The Dynamic Integrated model of Climate and the Economy (DICE) model family are a popular and capable type of simple Integrated Assessment Model (IAM) of climate-change economics pioneered by William Nordhaus: the Sterling Professor of Economics at Yale University.
Economists, financiers and chemical engineers seem to love using the GAMS IDE to solve their optimisation problems, and as such DICE runs either in GAMS or Excel, so long as one purchases an expensive NLP solver on top of the initial (arguably already too expensive) price of the parent software. Since there are a number of perfectly capable open source non-linear solvers in existence, this repository holds various DICE implementations that require no money down to operate.
- v2013R (Vanilla Version)
- v2016R Beta
In testing phase
v2013R (Rocky Road Version)
- v2016R2 (see this issue)
- van der Ploeg safe carbon budget
Suggestions and additions welcomed.
Prerequisites for using this package are JuMP and a NLP solver. We use Ipopt here, but it's possible to use one of your choice. If you don't have these packages on your system, they will be installed when you add this package. Detailed instructions of setting up other solvers on your machine can be viewed in the JuMP Documentation.
Self contained notebooks can be found in a separate DICE.jl-notebooks repository that run default instances of each model, plot the major results and compare the output with original source data (where available).
The best way to use these is to run a notebook server from a cloned copy of this repository:
$ git clone email@example.com:Libbum/DICE.jl-notebooks.git $ cd DICE.jl-notebooks $ jupyter notebook
and follow the generated link to your browser. If you don't need to interact with the notebook and are just curious about the output then github renders notebooks natively. You can just click on them and read through the output. All notebooks are stored in a previously executed state, whith all outputs rendered.
Using the module gives your greater control over the inputs of the system, and ultimately allows you to compare different versions of the model with the same input data (if possible and permitted).
First, install the module via
The simplest of files to run the default solution looks like this:
using DICE; dice = solve(OptimalPrice, v2013R()); dice.results.UTILITY
A more fleshed out example, enabling you to alter the configuration is also simple enough:
using Ipopt; using DICE; using Plots; unicodeplots() version = v2013R(); #Vanilla flavour conf = options(version, limμ = 1.1); #Alter the upper limit on the control rate after 2150 ipopt = IpoptSolver(print_level=0)); #Don't print output when optimising solution dice = solve(BasePrice, version, config = conf, solver = ipopt); r = dice.results; plot(r.years,r.scc,ylabel="\$ (trillion)",xlabel="Years",title="SCC",legend=false)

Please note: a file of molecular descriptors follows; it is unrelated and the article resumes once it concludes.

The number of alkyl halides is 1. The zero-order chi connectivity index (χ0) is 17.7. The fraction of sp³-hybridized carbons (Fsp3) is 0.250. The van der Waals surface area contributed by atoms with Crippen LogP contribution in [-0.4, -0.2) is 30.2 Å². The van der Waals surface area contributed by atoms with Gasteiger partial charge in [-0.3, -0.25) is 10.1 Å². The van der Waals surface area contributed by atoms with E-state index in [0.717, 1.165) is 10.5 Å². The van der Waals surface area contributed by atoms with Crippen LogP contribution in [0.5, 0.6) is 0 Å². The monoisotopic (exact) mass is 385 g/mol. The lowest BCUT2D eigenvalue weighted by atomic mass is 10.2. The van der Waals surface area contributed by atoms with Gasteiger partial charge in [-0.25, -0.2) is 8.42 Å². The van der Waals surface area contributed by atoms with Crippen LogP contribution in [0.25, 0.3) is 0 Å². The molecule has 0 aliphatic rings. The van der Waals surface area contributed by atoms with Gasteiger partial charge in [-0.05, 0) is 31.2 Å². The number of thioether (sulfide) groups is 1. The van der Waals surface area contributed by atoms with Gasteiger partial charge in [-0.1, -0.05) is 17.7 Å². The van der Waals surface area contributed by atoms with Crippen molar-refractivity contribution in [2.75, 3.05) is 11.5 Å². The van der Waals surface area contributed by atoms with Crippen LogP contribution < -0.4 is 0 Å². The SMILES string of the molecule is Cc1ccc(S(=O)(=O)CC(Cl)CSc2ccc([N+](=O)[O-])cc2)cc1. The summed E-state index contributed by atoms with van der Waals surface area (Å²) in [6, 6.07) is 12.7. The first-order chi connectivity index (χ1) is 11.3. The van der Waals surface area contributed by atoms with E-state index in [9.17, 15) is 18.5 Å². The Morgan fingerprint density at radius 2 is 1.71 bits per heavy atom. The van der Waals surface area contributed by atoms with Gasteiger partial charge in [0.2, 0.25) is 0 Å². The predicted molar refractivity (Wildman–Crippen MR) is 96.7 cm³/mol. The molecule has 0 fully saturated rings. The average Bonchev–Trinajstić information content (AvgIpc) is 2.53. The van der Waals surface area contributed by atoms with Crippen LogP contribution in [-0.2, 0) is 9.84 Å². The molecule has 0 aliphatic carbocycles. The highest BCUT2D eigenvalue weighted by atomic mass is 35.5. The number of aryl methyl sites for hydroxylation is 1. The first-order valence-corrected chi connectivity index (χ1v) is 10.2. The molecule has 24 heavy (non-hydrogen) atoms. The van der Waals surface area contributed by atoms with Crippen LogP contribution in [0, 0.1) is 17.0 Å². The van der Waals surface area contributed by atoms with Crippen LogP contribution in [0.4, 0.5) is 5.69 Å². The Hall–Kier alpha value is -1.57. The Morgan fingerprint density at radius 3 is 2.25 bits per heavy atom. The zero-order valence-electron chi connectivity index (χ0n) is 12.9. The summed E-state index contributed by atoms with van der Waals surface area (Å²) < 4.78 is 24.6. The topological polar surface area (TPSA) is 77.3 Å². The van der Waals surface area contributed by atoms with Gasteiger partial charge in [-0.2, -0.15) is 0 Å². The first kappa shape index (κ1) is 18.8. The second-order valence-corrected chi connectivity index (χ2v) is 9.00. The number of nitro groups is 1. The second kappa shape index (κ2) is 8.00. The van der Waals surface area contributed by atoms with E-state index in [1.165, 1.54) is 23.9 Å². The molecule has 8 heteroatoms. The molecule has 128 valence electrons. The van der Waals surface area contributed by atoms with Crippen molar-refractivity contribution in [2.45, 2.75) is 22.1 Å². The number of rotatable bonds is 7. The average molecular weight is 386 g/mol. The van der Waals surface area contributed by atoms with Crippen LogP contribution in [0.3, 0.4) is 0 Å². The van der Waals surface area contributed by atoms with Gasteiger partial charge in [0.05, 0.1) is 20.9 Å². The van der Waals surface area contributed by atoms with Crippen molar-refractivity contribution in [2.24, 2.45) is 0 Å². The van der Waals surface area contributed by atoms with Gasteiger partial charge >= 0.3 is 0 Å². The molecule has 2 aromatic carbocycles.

yielding the estimated global cost of carbon emissions out to 2300 without an optimal carbon price
SCC ┌─────────────────────────────────────────────────────────────────────────┐ 400 │⠀⠀⠀⠀⠀⠀⠀⠀⠀⠀⠀⠀⠀⠀⠀⠀⠀⠀⠀⠀⠀⠀⠀⠀⠀⠀⠀⠀⠀⠀⠀⣀⠖⠉⠉⠉⠦⡀⠀⠀⠀⠀⠀⠀⠀⠀⠀⠀⠀⠀⠀⠀⠀⠀⠀⠀⠀⠀⠀ │ │⠀⠀⠀⠀⠀⠀⠀⠀⠀⠀⠀⠀⠀⠀⠀⠀⠀⠀⠀⠀⠀⠀⠀⠀⠀⠀⠀⠀⠀⢀⠎⠀⠀⠀⠀⠀⠀⢱⠀⠀⠀⠀⠀⠀⠀⠀⠀⠀⠀⠀⠀⠀⠀⠀⠀⠀⠀⠀⠀ │ │⠀⠀⠀⠀⠀⠀⠀⠀⠀⠀⠀⠀⠀⠀⠀⠀⠀⠀⠀⠀⠀⠀⠀⠀⠀⠀⠀⠀⡴⠁⠀⠀⠀⠀⠀⠀⠀⠀⢇⠀⠀⠀⠀⠀⠀⠀⠀⠀⠀⠀⠀⠀⠀⠀⠀⠀⠀⠀⠀ │ │⠀⠀⠀⠀⠀⠀⠀⠀⠀⠀⠀⠀⠀⠀⠀⠀⠀⠀⠀⠀⠀⠀⠀⠀⠀⠀⢀⡜⠀⠀⠀⠀⠀⠀⠀⠀⠀⠀⠸⡀⠀⠀⠀⠀⠀⠀⠀⠀⠀⠀⠀⠀⠀⠀⠀⠀⠀⠀⠀ │ │⠀⠀⠀⠀⠀⠀⠀⠀⠀⠀⠀⠀⠀⠀⠀⠀⠀⠀⠀⠀⠀⠀⠀⠀⠀⢠⠊⠀⠀⠀⠀⠀⠀⠀⠀⠀⠀⠀⠀⢇⠀⠀⠀⠀⠀⠀⠀⠀⠀⠀⠀⠀⠀⠀⠀⠀⠀⠀⠀ │ │⠀⠀⠀⠀⠀⠀⠀⠀⠀⠀⠀⠀⠀⠀⠀⠀⠀⠀⠀⠀⠀⠀⠀⠀⡠⠃⠀⠀⠀⠀⠀⠀⠀⠀⠀⠀⠀⠀⠀⠘⡄⠀⠀⠀⠀⠀⠀⠀⠀⠀⠀⠀⠀⠀⠀⠀⠀⠀⠀ │ │⠀⠀⠀⠀⠀⠀⠀⠀⠀⠀⠀⠀⠀⠀⠀⠀⠀⠀⠀⠀⠀⠀⠀⡰⠁⠀⠀⠀⠀⠀⠀⠀⠀⠀⠀⠀⠀⠀⠀⠀⢣⠀⠀⠀⠀⠀⠀⠀⠀⠀⠀⠀⠀⠀⠀⠀⠀⠀⠀ │ │⠀⠀⠀⠀⠀⠀⠀⠀⠀⠀⠀⠀⠀⠀⠀⠀⠀⠀⠀⠀⠀⠀⡜⠀⠀⠀⠀⠀⠀⠀⠀⠀⠀⠀⠀⠀⠀⠀⠀⠀⢸⠀⠀⠀⠀⠀⠀⠀⠀⠀⠀⠀⠀⠀⠀⠀⠀⠀⠀ │ │⠀⠀⠀⠀⠀⠀⠀⠀⠀⠀⠀⠀⠀⠀⠀⠀⠀⠀⠀⠀⢀⠎⠀⠀⠀⠀⠀⠀⠀⠀⠀⠀⠀⠀⠀⠀⠀⠀⠀⠀⠀⡇⠀⠀⠀⠀⠀⠀⠀⠀⠀⠀⠀⠀⠀⠀⠀⠀⠀ │ $ (trillion) │⠀⠀⠀⠀⠀⠀⠀⠀⠀⠀⠀⠀⠀⠀⠀⠀⠀⠀⠀⣠⠊⠀⠀⠀⠀⠀⠀⠀⠀⠀⠀⠀⠀⠀⠀⠀⠀⠀⠀⠀⠀⢸⠀⠀⠀⠀⠀⠀⠀⠀⠀⠀⠀⠀⠀⠀⠀⠀⠀ │ │⠀⠀⠀⠀⠀⠀⠀⠀⠀⠀⠀⠀⠀⠀⠀⠀⠀⠀⡰⠁⠀⠀⠀⠀⠀⠀⠀⠀⠀⠀⠀⠀⠀⠀⠀⠀⠀⠀⠀⠀⠀⠘⡄⠀⠀⠀⠀⠀⠀⠀⠀⠀⠀⠀⠀⠀⠀⠀⠀ │ │⠀⠀⠀⠀⠀⠀⠀⠀⠀⠀⠀⠀⠀⠀⠀⠀⢀⠜⠁⠀⠀⠀⠀⠀⠀⠀⠀⠀⠀⠀⠀⠀⠀⠀⠀⠀⠀⠀⠀⠀⠀⠀⡇⠀⠀⠀⠀⠀⠀⠀⠀⠀⠀⠀⠀⠀⠀⠀⠀ │ │⠀⠀⠀⠀⠀⠀⠀⠀⠀⠀⠀⠀⠀⠀⠀⡠⠋⠀⠀⠀⠀⠀⠀⠀⠀⠀⠀⠀⠀⠀⠀⠀⠀⠀⠀⠀⠀⠀⠀⠀⠀⠀⢱⠀⠀⠀⠀⠀⠀⠀⠀⠀⠀⠀⠀⠀⠀⠀⠀ │ │⠀⠀⠀⠀⠀⠀⠀⠀⠀⠀⠀⠀⠀⢀⠜⠁⠀⠀⠀⠀⠀⠀⠀⠀⠀⠀⠀⠀⠀⠀⠀⠀⠀⠀⠀⠀⠀⠀⠀⠀⠀⠀⠸⡀⠀⠀⠀⠀⠀⠀⠀⠀⠀⠀⠀⠀⠀⠀⠀ │ │⠀⠀⠀⠀⠀⠀⠀⠀⠀⠀⠀⠀⡠⠊⠀⠀⠀⠀⠀⠀⠀⠀⠀⠀⠀⠀⠀⠀⠀⠀⠀⠀⠀⠀⠀⠀⠀⠀⠀⠀⠀⠀⠀⡇⠀⠀⠀⠀⠀⠀⠀⠀⠀⠀⠀⠀⠀⠀⠀ │ │⠀⠀⠀⠀⠀⠀⠀⠀⠀⠀⢠⠔⠁⠀⠀⠀⠀⠀⠀⠀⠀⠀⠀⠀⠀⠀⠀⠀⠀⠀⠀⠀⠀⠀⠀⠀⠀⠀⠀⠀⠀⠀⠀⢹⠀⠀⠀⠀⠀⠀⠀⠀⠀⠀⠀⠀⠀⠀⠀ │ │⠀⠀⠀⠀⠀⠀⠀⠀⢀⠔⠁⠀⠀⠀⠀⠀⠀⠀⠀⠀⠀⠀⠀⠀⠀⠀⠀⠀⠀⠀⠀⠀⠀⠀⠀⠀⠀⠀⠀⠀⠀⠀⠀⠘⡄⠀⠀⠀⠀⠀⠀⠀⠀⠀⠀⠀⠀⠀⠀ │ │⠀⠀⠀⠀⠀⠀⣠⠒⠁⠀⠀⠀⠀⠀⠀⠀⠀⠀⠀⠀⠀⠀⠀⠀⠀⠀⠀⠀⠀⠀⠀⠀⠀⠀⠀⠀⠀⠀⠀⠀⠀⠀⠀⠀⡇⠀⠀⠀⠀⠀⠀⠀⠀⠀⠀⠀⠀⠀⠀ │ │⠀⠀⢀⣠⠔⠋⠀⠀⠀⠀⠀⠀⠀⠀⠀⠀⠀⠀⠀⠀⠀⠀⠀⠀⠀⠀⠀⠀⠀⠀⠀⠀⠀⠀⠀⠀⠀⠀⠀⠀⠀⠀⠀⠀⢸⠀⠀⠀⠀⠀⠀⠀⠀⠀⠀⠀⠀⠀⠀ │ 0 │⠀⠈⠁⠀⠀⠀⠀⠀⠀⠀⠀⠀⠀⠀⠀⠀⠀⠀⠀⠀⠀⠀⠀⠀⠀⠀⠀⠀⠀⠀⠀⠀⠀⠀⠀⠀⠀⠀⠀⠀⠀⠀⠀⠀⠀⢇⠀⠀⠀⠀⠀⠀⠀⠀⠀⠀⠀⠀⠀ │ └─────────────────────────────────────────────────────────────────────────┘ 2000 2400 Years
The code herein is distributed under the MIT license, so feel free to distribute it as you will under its terms. The solver listed in the source is Ipopt: the codebase of which is under EPL. As we do not include the solver in this repository, there is no need to distribute this license here. EPL is compatible with MIT for this use case (GPL for instance is not). One is welcomed to use an alternate solver to suit their needs as the JuMP framework integrates with several. Please remain aware of the licensing restrictions for each, as many license choices in this domain are incompatible.